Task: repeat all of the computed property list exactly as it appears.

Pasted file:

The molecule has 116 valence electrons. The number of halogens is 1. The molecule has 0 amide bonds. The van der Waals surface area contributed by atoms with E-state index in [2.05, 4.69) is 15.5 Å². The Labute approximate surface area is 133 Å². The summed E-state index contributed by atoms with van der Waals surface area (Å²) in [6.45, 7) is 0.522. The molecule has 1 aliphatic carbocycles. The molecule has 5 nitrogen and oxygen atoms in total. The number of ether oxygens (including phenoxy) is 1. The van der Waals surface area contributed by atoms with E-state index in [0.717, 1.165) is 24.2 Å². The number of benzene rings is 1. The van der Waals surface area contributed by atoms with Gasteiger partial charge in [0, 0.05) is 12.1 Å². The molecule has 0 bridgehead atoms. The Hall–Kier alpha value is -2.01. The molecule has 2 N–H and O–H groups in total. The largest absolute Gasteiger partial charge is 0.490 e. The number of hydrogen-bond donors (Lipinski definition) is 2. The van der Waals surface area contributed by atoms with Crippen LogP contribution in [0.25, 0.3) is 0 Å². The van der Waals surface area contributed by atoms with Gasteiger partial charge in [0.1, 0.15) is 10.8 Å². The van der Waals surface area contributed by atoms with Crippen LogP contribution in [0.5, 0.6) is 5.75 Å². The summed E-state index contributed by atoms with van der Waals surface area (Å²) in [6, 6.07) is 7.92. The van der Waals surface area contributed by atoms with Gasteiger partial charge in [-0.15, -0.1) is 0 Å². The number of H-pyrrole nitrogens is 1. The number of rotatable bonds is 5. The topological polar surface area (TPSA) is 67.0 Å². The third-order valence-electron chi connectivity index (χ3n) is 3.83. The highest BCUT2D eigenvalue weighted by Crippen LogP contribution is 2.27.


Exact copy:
The molecule has 116 valence electrons. The number of halogens is 1. The molecule has 0 amide bonds. The van der Waals surface area contributed by atoms with E-state index in [2.05, 4.69) is 15.5 Å². The Labute approximate surface area is 133 Å². The summed E-state index contributed by atoms with van der Waals surface area (Å²) in [6.45, 7) is 0.522. The molecule has 1 aliphatic carbocycles. The molecule has 5 nitrogen and oxygen atoms in total. The number of ether oxygens (including phenoxy) is 1. The van der Waals surface area contributed by atoms with E-state index in [0.717, 1.165) is 24.2 Å². The number of benzene rings is 1. The van der Waals surface area contributed by atoms with Gasteiger partial charge in [0, 0.05) is 12.1 Å². The molecule has 0 bridgehead atoms. The Hall–Kier alpha value is -2.01. The molecule has 2 N–H and O–H groups in total. The largest absolute Gasteiger partial charge is 0.490 e. The number of hydrogen-bond donors (Lipinski definition) is 2. The van der Waals surface area contributed by atoms with Crippen LogP contribution in [0.25, 0.3) is 0 Å². The van der Waals surface area contributed by atoms with Gasteiger partial charge in [0.1, 0.15) is 10.8 Å². The van der Waals surface area contributed by atoms with Crippen LogP contribution in [0.5, 0.6) is 5.75 Å². The summed E-state index contributed by atoms with van der Waals surface area (Å²) in [6, 6.07) is 7.92. The van der Waals surface area contributed by atoms with Gasteiger partial charge in [-0.15, -0.1) is 0 Å². The number of H-pyrrole nitrogens is 1. The number of rotatable bonds is 5. The topological polar surface area (TPSA) is 67.0 Å². The third-order valence-electron chi connectivity index (χ3n) is 3.83. The highest BCUT2D eigenvalue weighted by Crippen LogP contribution is 2.27.